Strategic Communication and Public Relations

HFSP grant awarded to DKFZ junior researchers

No. 38c | 19/08/2014

The Human Frontiers Science Program (HFSP) has awarded a Young Investigator Grant to an international 4-member-team, including the DKFZ Junior Group Metabolism & Stem Cell Plasticity. The grant will support a collaborative project with 1.2 Million US Dollars over 3 years aiming at modeling the information flow between tissues during organismal metabolic adaptation and disease. The project was among 34 proposals selected out of 844 submitted applications (http://bit.ly/icCsdh).

Dr. Alexandros Vegiopoulos

Dr. Alexandros Vegiopoulos

The Human Frontier Science Program is an international program of research support implemented by the International Human Frontier Science Program Organization (HFSPO) based in Strasbourg, France. Its aims are to promote intercontinental collaboration and training in cutting-edge, interdisciplinary research focused on the life sciences. HFSPO receives financial support from the governments or research councils of Australia, Canada, France, Germany, India, Italy, Japan, Republic of Korea, New Zealand, Norway, Switzerland, UK, USA, as well as from the European Union.

Communication between tissues as a determinant of metabolic adaptation and disease

The coordination of the responses of different tissues to environmental challenges, such as calorie excess or exercise, is a critical determinant for the adaptation of systemic metabolism, as well as for the pathogenesis of chronic metabolic disease, including type 2 diabetes and cancer. The awarded project aims at modeling and manipulating the complex communication between multiple tissues in a synthetic culture environment. The DKFZ team headed by Dr. Alex Vegiopoulos will focus at the regulation of mesenchymal stem/stromal cells by remote signals, and their relevance for long term metabolic adaptation. The work will be conducted in collaboration with Dr. Jorge Ruas and Dr. Ana Texeira from Karolinska Institutet, Sweden, as well as Dr. Jun Wu from the University of Michigan, USA.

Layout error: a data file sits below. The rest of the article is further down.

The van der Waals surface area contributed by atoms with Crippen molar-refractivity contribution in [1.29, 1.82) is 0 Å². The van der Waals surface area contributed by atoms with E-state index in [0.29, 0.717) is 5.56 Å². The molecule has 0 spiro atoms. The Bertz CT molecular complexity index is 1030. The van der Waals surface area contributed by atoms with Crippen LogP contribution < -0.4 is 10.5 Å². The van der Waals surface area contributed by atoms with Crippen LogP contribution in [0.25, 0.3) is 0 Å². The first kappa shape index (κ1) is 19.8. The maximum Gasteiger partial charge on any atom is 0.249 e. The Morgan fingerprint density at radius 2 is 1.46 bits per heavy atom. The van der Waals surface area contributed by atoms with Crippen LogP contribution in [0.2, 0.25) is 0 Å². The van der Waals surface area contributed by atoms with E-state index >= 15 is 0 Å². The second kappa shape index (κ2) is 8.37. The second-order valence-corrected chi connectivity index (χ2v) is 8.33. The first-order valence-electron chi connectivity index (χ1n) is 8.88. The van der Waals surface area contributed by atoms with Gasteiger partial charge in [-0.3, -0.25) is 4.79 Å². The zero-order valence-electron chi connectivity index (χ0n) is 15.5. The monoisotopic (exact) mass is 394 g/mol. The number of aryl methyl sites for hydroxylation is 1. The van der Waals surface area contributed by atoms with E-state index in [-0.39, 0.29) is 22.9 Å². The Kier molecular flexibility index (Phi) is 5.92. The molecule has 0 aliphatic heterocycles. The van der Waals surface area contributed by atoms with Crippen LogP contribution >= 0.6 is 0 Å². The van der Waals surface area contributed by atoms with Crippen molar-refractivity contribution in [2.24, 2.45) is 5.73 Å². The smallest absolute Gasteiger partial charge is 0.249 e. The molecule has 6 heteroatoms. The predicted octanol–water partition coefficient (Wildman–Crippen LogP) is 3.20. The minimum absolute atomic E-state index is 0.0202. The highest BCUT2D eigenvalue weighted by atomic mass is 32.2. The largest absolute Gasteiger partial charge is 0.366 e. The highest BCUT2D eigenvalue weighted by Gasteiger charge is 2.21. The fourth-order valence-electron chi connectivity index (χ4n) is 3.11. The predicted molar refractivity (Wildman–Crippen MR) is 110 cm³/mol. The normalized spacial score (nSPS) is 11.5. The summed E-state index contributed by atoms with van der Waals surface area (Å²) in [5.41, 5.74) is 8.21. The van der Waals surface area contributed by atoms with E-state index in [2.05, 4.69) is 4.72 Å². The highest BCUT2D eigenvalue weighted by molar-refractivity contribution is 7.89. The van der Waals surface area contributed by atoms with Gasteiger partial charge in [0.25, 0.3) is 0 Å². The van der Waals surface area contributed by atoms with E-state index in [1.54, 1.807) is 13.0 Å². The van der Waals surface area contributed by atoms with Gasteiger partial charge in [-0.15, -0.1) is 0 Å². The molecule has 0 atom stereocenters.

For further information on the research of the DKFZ Junior Group Metabolism and Stem Cell Plasticity see:
http://www.dkfz.de/en/metabolismus-stammzellplastizitaet/index.php

The German Cancer Research Center (Deutsches Krebsforschungszentrum, DKFZ) with its more than 3,000 employees is the largest biomedical research institution in Germany. More than 1,300 scientists at the DKFZ investigate how cancer develops, identify cancer risk factors and search for new strategies to prevent people from developing cancer. They are developing new methods to diagnose tumors more precisely and treat cancer patients more successfully. The DKFZ's Cancer Information Service (KID) provides patients, interested citizens and experts with individual answers to all questions on cancer.

Jointly with partners from the university hospitals, the DKFZ operates the National Center for Tumor Diseases (NCT) in Heidelberg and Dresden, and the Hopp Children's Tumour Center KiTZ in Heidelberg. In the German Consortium for Translational Cancer Research (DKTK), one of the six German Centers for Health Research, the DKFZ maintains translational centers at seven university partner locations. NCT and DKTK sites combine excellent university medicine with the high-profile research of the DKFZ. They contribute to the endeavor of transferring promising approaches from cancer research to the clinic and thus improving the chances of cancer patients.

The DKFZ is 90 percent financed by the Federal Ministry of Education and Research and 10 percent by the state of Baden-Württemberg. The DKFZ is a member of the Helmholtz Association of German Research Centers.

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